In 2012 I attended my first prom. A group of other volunteers and I hung up the decorations. We were dressed for the occasion. The theme was ‘Moonlight and Roses.’ As I was in charge of music for the big day, I naturally asked my grandfather to help me design the playlist. He was a fan of Frank Sinatra. Other than Sinatra, I hadn’t heard of many of the other artists he recommended. Neither had my classmates – but the prom wasn’t for us. That is to say, in 2012 my high school classmates and I volunteered to hold a ‘back to prom’ event for the residents of an assisted living facility in Vermont. It had been brought to our attention that loneliness was an unfortunate factor associated with the progression of age. And so, a group of sixteen and seventeen-year-old high school students set out to combat, if just for a few hours, the adverse effects of loneliness. Now, it may not come as a surprise, given the introduction of this piece, that I would like to talk about volunteering. It’s a complicated subject. Although, perhaps, by definition, it shouldn’t be.
According to the Cambridge Dictionary Online, a volunteer is, ‘a person who does something, especially helping other people, willingly and without being forced or paid to do it.’ The last part of this statement is evidently (sometimes painfully) true. Volunteers often spend their time working for organisations that, in turn, don’t spend a whole lot on their volunteers. Of course, there are reasons for this lack of expenditure and what follows is an exploration of these motives.
Speaking of money, perhaps it is best to turn to a quote that sums up the matter of payment. Goodreads attributes the following remark to the multibillionaire Elon Musk, “you get paid in direct proportion to the difficulty of problems you solve.” (Of course, I realise that there has been a lot of backlash against this comment, and it is important to note that I have been unable to find the original publication of this quote, irrefutably linking it to Musk). Nevertheless, this question of payment in proportion to problem solved devalues quite a number of volunteer efforts in areas involving: hunger, literacy, loneliness, abuse, homelessness, sexual health, sexual equality, social equality, climate crisis, animal welfare, self-image, and hope. These are only a few of the ‘difficulties’ unpaid volunteers strive to navigate.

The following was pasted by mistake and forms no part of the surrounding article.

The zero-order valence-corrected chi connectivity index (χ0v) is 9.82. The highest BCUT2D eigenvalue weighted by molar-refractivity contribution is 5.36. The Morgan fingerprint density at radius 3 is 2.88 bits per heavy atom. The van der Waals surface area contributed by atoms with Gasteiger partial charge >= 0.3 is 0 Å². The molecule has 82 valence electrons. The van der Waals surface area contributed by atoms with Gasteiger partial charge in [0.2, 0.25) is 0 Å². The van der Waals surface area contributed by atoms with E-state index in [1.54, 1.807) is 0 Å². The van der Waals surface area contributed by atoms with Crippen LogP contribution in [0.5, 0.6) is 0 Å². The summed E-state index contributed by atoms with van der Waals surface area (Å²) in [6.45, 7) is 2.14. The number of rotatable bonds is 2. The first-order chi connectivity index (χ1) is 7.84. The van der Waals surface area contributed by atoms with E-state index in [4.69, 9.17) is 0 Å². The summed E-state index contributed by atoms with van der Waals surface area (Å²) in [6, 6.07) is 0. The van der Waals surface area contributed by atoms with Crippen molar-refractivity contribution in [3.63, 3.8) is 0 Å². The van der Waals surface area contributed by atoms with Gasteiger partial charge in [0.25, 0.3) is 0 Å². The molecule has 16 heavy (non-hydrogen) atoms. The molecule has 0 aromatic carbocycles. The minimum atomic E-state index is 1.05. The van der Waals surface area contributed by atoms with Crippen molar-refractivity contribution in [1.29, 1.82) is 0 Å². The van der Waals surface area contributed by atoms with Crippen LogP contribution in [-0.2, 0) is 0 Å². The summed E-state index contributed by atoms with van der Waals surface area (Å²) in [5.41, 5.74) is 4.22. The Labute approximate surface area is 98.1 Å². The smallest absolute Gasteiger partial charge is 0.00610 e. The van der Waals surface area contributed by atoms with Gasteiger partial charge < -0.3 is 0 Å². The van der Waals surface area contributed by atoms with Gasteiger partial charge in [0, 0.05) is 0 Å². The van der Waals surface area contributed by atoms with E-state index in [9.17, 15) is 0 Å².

Sure, total resolution has yet to be found for any of these issues. Loneliness is a quite a difficult matter to solve – if any such thing is solvable at all. Nevertheless, I would argue that when a group of teenagers set up a ‘back to prom event’ for the residents of an assisted living facility, perhaps, if only for a moment, the issue of loneliness is curbed. In other words, something valuable does happen. And perhaps this introduced concept of value as payment allows for a renewed (some may argue generous) application of the previous concept: you get paid to solve difficult problems.
What I am saying is that maybe payment should be measured abstractly. Volunteering is an opportunity to strengthen ties, community, belonging, self-worth, and confidence. So, maybe these are the social currencies we should be measuring, because they are certainly valuable. In other words, when seventeen-year-old me pressed play on the CD player at the ‘back to prom’ event in 2012, out poured my grandfather’s curious music choices and a number of smiles appeared on the faces of our older prom attendees. For me, it was a moment of tangible joy; there is something indescribably fulfilling and wonderful when you can see your own time and effort converted into someone else’s happiness. That much is certain.
What is not so certain is Cambridge’s definitional component which claims that volunteering is done ‘willingly and without being forced.’ I have to ask myself: Is this, in fact, true? Sure, no one has outright told me that I have to volunteer, that I am obligated to do it. But, at the same time, I have also been told that volunteering is extremely important, that it makes your CV stand out, gives you more job opportunities, and helps you meet people in your industry. I often hear that volunteering leads to paid job opportunities, but you have to give your time freely to get them. I certainly understand that there are reasons for this. Perhaps the business you want to volunteer for is independent and too small pay its volunteers. Maybe it doesn’t even need volunteers but kindly offers you the opportunity of experience that you so desperately want. Perhaps the organisation doesn’t have the money to pay you. After all, we all know that important causes do not always generate the monetary revenue proportional to their value.
Just look at the intended budget cut for Vermont’s program WIC (Woman Infant Child), a program that provides care and assistance for new-borns and women in the state. The projected cut for 2020 would decrease funding by 13%. Thus, it is painfully clear that services that should be valued, are often underpaid… and so we return, full circle, to the quote we started with.
It is evident that the simple definition of ‘volunteer’ is not quite so simple. The subject of volunteering is, in fact, a complex matter with many sides and many reasons for the means of work it involves. As for myself, I have no doubt that I will continue to volunteer my time, to seek out the smiles I have seen and content I have felt when organising ‘back to prom’ parties, coaching football teams, or working for the British Heart Foundation. However, I truly hope that one day I can find work that both rewards and pays.
[Reilly Dufresne – she/her]
[Photo credit: Demetris Ballard]